What is the Attorney General’s Crime Victim Compensation Program and who is eligible?

The Crime Victim Compensation Program is through the Illinois Attorney General's Office for victims of "violent crime that occurred in the State of Illinois or are an Illinois resident that was victimized in another state or country that does not have a Crime Victim Compensation Program. They provide direct financial assistance to innocent victims of "violent crime to reimburse out-of-pocket expenses related to the crime. They will assist violent crime victims and families of homicide that do not have any other means to cover medical, burial, counseling, support, etc.

Go to the Attorney General's website. And click on crime victims or call the crime victims services toll-free at 800-228-3368. You may also contact your victim assistance coordinator in the State's Attorney's office. The coordinator can assist you with questions and help with the application process. Compensation is not guaranteed. Applicants must meet the criteria listed for violent crime victims to apply.

If you are an uninsured, violent-crime victim who was hospitalized first check with the hospital to apply under the Illinois Hospital Uninsured Patient Discount Act. (IHUPDA) This requires hospitals to give discounted care to eligible uninsured Illinois residents. Victims of violent crime may also apply to the Attorney General's Crime Victim's Compensation Program. Applications can be retrieved online at or call 800-228-3368 (TTY: 877-398-1130.)

In other cases, all documentation of bills should be forwarded to the investigating police department and also copies should be mailed or faxed to the prosecutor or victim coordinator assigned to your case as soon as possible. If the defendant pleas or is sentenced, they could be ordered to pay restitution as part of the sentence. Restitution will also be ordered in criminal court cases wherever practical and possible. Unfortunately, it is not always realistic in criminal cases for restitution to be ordered or paid, such as in severe injury involving several thousands of dollars, or when violent offenders are sentenced to prison for a long time such as in murder.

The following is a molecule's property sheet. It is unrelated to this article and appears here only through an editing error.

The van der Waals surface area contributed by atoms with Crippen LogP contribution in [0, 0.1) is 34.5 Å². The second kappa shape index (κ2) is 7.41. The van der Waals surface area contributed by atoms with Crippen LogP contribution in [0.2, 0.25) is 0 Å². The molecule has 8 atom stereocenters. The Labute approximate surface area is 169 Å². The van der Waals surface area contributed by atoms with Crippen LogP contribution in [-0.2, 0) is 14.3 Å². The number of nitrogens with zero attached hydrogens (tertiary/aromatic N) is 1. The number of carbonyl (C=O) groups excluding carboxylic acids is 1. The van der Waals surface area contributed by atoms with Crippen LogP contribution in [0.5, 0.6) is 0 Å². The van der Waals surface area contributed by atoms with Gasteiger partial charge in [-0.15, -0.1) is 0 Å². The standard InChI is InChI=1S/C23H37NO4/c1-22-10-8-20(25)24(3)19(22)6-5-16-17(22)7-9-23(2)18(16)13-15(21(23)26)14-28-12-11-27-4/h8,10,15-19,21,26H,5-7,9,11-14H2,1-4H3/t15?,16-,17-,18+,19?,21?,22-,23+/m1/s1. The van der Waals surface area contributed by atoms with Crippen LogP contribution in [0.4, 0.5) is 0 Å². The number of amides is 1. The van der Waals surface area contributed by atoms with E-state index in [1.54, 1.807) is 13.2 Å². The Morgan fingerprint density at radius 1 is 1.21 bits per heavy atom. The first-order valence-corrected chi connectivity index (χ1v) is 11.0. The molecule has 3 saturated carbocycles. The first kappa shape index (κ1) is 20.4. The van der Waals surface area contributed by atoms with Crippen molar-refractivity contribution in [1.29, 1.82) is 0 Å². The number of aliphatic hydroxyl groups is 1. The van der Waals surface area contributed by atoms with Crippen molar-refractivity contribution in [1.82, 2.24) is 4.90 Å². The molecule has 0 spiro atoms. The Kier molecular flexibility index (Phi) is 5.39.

Visit the Illinois Attorney General's website.

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1. What do I do if I just had a crime committed against me?
2. Who investigates a crime?
3. Who determines what crime to charge the defendant?
4. What is an indictment?
5. What is an arraignment?
6. Will the defendant be sentenced the same day he/she is found guilty of a violent crime?
7. What is a sentencing hearing?
8. What is a pre-sentence investigation report (PSI)?
9. What happens if the defendant is sentenced to the Department of Corrections (prison)?
10. How much actual time will a defendant serve on his incarceration sentence in the department of corrections (prison)?
11. Will the defendant be ordered to pay restitution?
12. If restitution is ordered how does it get to the victim?
13. How long does the defendant get to pay restitution?
14. What happens if restitution is not paid?
15. What is the Attorney General’s Crime Victim Compensation Program and who is eligible?
16. Will I have to testify in court?
17. What do I do if I receive a subpoena to testify?
18. What should I do if the defense attorney or investigator contacts me?
19. What are the responsibilities of a witness to a crime?
20. How long will I be in court?
21. Can a friend or relative be in court when I testify?
22. Will the defendant be in the courtroom when I testify?